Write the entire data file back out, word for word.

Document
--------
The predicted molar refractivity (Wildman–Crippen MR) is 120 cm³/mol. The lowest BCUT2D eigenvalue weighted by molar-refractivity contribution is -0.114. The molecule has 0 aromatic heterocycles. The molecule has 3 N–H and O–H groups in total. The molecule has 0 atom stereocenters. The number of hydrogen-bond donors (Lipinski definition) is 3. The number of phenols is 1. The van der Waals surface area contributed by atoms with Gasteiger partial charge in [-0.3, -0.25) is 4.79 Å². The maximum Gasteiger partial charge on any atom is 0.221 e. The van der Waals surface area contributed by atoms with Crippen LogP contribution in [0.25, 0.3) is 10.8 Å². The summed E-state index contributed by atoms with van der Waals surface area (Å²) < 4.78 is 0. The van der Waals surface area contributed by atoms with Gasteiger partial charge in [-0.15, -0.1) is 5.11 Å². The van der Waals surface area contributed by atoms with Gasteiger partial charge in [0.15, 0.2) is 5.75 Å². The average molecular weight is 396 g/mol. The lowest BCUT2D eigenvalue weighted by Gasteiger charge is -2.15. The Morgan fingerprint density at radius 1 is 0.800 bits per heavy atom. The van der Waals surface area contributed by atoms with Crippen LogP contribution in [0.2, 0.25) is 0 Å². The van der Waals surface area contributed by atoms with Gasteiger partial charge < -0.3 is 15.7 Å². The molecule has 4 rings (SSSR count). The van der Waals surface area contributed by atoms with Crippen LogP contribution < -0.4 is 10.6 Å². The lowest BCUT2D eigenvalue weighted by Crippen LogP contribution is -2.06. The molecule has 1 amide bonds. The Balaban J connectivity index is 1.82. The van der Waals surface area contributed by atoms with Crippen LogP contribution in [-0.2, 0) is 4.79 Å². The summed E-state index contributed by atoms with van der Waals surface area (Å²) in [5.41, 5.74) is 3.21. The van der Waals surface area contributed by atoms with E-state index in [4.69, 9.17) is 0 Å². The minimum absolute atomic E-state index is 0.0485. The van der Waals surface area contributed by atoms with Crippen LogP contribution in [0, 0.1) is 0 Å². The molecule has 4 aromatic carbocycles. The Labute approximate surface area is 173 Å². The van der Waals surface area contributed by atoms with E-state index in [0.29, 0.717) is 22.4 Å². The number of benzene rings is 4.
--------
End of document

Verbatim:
The predicted molar refractivity (Wildman–Crippen MR) is 120 cm³/mol. The lowest BCUT2D eigenvalue weighted by molar-refractivity contribution is -0.114. The molecule has 0 aromatic heterocycles. The molecule has 3 N–H and O–H groups in total. The molecule has 0 atom stereocenters. The number of hydrogen-bond donors (Lipinski definition) is 3. The number of phenols is 1. The van der Waals surface area contributed by atoms with Gasteiger partial charge in [-0.3, -0.25) is 4.79 Å². The maximum Gasteiger partial charge on any atom is 0.221 e. The van der Waals surface area contributed by atoms with Crippen LogP contribution in [0.25, 0.3) is 10.8 Å². The summed E-state index contributed by atoms with van der Waals surface area (Å²) < 4.78 is 0. The van der Waals surface area contributed by atoms with Gasteiger partial charge in [-0.15, -0.1) is 5.11 Å². The van der Waals surface area contributed by atoms with Gasteiger partial charge in [0.15, 0.2) is 5.75 Å². The average molecular weight is 396 g/mol. The lowest BCUT2D eigenvalue weighted by Gasteiger charge is -2.15. The Morgan fingerprint density at radius 1 is 0.800 bits per heavy atom. The van der Waals surface area contributed by atoms with Crippen LogP contribution in [0.2, 0.25) is 0 Å². The van der Waals surface area contributed by atoms with Gasteiger partial charge < -0.3 is 15.7 Å². The molecule has 4 rings (SSSR count). The van der Waals surface area contributed by atoms with Crippen LogP contribution < -0.4 is 10.6 Å². The lowest BCUT2D eigenvalue weighted by Crippen LogP contribution is -2.06. The molecule has 1 amide bonds. The Balaban J connectivity index is 1.82. The van der Waals surface area contributed by atoms with Crippen LogP contribution in [-0.2, 0) is 4.79 Å². The summed E-state index contributed by atoms with van der Waals surface area (Å²) in [5.41, 5.74) is 3.21. The van der Waals surface area contributed by atoms with E-state index in [4.69, 9.17) is 0 Å². The minimum absolute atomic E-state index is 0.0485. The van der Waals surface area contributed by atoms with Crippen LogP contribution in [0, 0.1) is 0 Å². The molecule has 4 aromatic carbocycles. The Labute approximate surface area is 173 Å². The van der Waals surface area contributed by atoms with E-state index in [0.29, 0.717) is 22.4 Å². The number of benzene rings is 4.